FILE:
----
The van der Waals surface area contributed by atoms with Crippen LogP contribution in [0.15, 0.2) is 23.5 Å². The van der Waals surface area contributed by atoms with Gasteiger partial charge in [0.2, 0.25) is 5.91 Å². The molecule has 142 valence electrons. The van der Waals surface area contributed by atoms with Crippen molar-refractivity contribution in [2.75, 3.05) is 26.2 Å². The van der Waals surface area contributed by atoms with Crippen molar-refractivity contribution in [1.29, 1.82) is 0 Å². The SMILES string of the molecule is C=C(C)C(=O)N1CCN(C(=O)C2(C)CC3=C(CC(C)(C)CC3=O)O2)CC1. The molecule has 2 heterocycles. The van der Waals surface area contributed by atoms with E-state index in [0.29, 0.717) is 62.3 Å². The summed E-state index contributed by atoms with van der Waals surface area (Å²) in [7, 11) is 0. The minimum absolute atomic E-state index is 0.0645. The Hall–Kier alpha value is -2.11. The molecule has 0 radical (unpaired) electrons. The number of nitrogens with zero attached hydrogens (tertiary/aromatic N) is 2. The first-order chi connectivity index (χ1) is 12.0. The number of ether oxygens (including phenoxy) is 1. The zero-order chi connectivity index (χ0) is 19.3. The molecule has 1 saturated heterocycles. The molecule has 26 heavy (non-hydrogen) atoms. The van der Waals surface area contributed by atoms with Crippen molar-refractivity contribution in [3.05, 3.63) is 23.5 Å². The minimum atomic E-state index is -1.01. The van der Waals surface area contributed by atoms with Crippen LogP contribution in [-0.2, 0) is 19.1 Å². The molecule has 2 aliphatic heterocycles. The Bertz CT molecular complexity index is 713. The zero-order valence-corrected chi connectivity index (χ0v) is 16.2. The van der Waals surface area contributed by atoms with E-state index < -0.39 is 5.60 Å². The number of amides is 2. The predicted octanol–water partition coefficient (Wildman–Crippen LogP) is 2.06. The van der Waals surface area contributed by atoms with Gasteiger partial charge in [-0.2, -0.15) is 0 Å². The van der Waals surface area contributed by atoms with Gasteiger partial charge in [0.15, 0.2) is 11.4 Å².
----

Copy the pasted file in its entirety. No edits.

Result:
The van der Waals surface area contributed by atoms with Crippen LogP contribution in [0.15, 0.2) is 23.5 Å². The van der Waals surface area contributed by atoms with Gasteiger partial charge in [0.2, 0.25) is 5.91 Å². The molecule has 142 valence electrons. The van der Waals surface area contributed by atoms with Crippen molar-refractivity contribution in [2.75, 3.05) is 26.2 Å². The van der Waals surface area contributed by atoms with Crippen molar-refractivity contribution in [1.29, 1.82) is 0 Å². The SMILES string of the molecule is C=C(C)C(=O)N1CCN(C(=O)C2(C)CC3=C(CC(C)(C)CC3=O)O2)CC1. The molecule has 2 heterocycles. The van der Waals surface area contributed by atoms with E-state index in [0.29, 0.717) is 62.3 Å². The summed E-state index contributed by atoms with van der Waals surface area (Å²) in [7, 11) is 0. The minimum absolute atomic E-state index is 0.0645. The Hall–Kier alpha value is -2.11. The molecule has 0 radical (unpaired) electrons. The number of nitrogens with zero attached hydrogens (tertiary/aromatic N) is 2. The first-order chi connectivity index (χ1) is 12.0. The number of ether oxygens (including phenoxy) is 1. The zero-order chi connectivity index (χ0) is 19.3. The molecule has 1 saturated heterocycles. The molecule has 26 heavy (non-hydrogen) atoms. The van der Waals surface area contributed by atoms with Crippen molar-refractivity contribution in [3.05, 3.63) is 23.5 Å². The minimum atomic E-state index is -1.01. The van der Waals surface area contributed by atoms with Crippen LogP contribution in [-0.2, 0) is 19.1 Å². The molecule has 2 aliphatic heterocycles. The Bertz CT molecular complexity index is 713. The zero-order valence-corrected chi connectivity index (χ0v) is 16.2. The van der Waals surface area contributed by atoms with E-state index < -0.39 is 5.60 Å². The number of amides is 2. The predicted octanol–water partition coefficient (Wildman–Crippen LogP) is 2.06. The van der Waals surface area contributed by atoms with Gasteiger partial charge in [-0.2, -0.15) is 0 Å². The van der Waals surface area contributed by atoms with Gasteiger partial charge in [0.15, 0.2) is 11.4 Å².